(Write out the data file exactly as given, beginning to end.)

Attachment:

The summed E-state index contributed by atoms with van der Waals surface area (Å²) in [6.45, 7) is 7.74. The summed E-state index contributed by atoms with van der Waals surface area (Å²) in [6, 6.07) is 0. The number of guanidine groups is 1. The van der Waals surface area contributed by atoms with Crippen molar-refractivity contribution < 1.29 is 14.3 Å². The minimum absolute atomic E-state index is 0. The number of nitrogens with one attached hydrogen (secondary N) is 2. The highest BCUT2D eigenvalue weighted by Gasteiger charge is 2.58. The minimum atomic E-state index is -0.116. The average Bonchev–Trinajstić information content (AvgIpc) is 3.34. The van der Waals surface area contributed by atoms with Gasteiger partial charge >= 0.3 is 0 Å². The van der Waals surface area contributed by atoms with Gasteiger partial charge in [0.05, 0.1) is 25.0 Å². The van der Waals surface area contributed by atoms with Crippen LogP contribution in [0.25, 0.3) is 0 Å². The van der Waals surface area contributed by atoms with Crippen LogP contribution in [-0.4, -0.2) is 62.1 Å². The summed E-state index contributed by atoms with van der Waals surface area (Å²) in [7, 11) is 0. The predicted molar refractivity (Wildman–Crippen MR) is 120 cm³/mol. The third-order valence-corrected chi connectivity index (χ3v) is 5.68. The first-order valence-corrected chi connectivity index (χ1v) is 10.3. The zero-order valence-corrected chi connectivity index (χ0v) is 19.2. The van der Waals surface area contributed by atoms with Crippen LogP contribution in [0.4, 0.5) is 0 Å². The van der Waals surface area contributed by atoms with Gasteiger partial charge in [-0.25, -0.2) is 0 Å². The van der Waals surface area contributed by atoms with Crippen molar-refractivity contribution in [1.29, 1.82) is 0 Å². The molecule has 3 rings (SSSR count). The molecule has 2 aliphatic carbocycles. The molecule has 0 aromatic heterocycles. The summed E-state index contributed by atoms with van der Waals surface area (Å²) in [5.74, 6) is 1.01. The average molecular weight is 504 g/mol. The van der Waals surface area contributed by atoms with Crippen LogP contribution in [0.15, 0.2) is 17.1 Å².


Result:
The summed E-state index contributed by atoms with van der Waals surface area (Å²) in [6.45, 7) is 7.74. The summed E-state index contributed by atoms with van der Waals surface area (Å²) in [6, 6.07) is 0. The number of guanidine groups is 1. The van der Waals surface area contributed by atoms with Crippen molar-refractivity contribution < 1.29 is 14.3 Å². The minimum absolute atomic E-state index is 0. The number of nitrogens with one attached hydrogen (secondary N) is 2. The highest BCUT2D eigenvalue weighted by Gasteiger charge is 2.58. The minimum atomic E-state index is -0.116. The average Bonchev–Trinajstić information content (AvgIpc) is 3.34. The van der Waals surface area contributed by atoms with Gasteiger partial charge >= 0.3 is 0 Å². The van der Waals surface area contributed by atoms with Gasteiger partial charge in [0.05, 0.1) is 25.0 Å². The van der Waals surface area contributed by atoms with Crippen LogP contribution in [0.25, 0.3) is 0 Å². The van der Waals surface area contributed by atoms with Crippen LogP contribution in [-0.4, -0.2) is 62.1 Å². The summed E-state index contributed by atoms with van der Waals surface area (Å²) in [7, 11) is 0. The predicted molar refractivity (Wildman–Crippen MR) is 120 cm³/mol. The third-order valence-corrected chi connectivity index (χ3v) is 5.68. The first-order valence-corrected chi connectivity index (χ1v) is 10.3. The zero-order valence-corrected chi connectivity index (χ0v) is 19.2. The van der Waals surface area contributed by atoms with Crippen LogP contribution in [0.4, 0.5) is 0 Å². The van der Waals surface area contributed by atoms with Gasteiger partial charge in [-0.25, -0.2) is 0 Å². The van der Waals surface area contributed by atoms with Crippen molar-refractivity contribution in [1.29, 1.82) is 0 Å². The molecule has 3 rings (SSSR count). The molecule has 2 aliphatic carbocycles. The molecule has 0 aromatic heterocycles. The summed E-state index contributed by atoms with van der Waals surface area (Å²) in [5.74, 6) is 1.01. The average molecular weight is 504 g/mol. The van der Waals surface area contributed by atoms with Crippen LogP contribution in [0.15, 0.2) is 17.1 Å².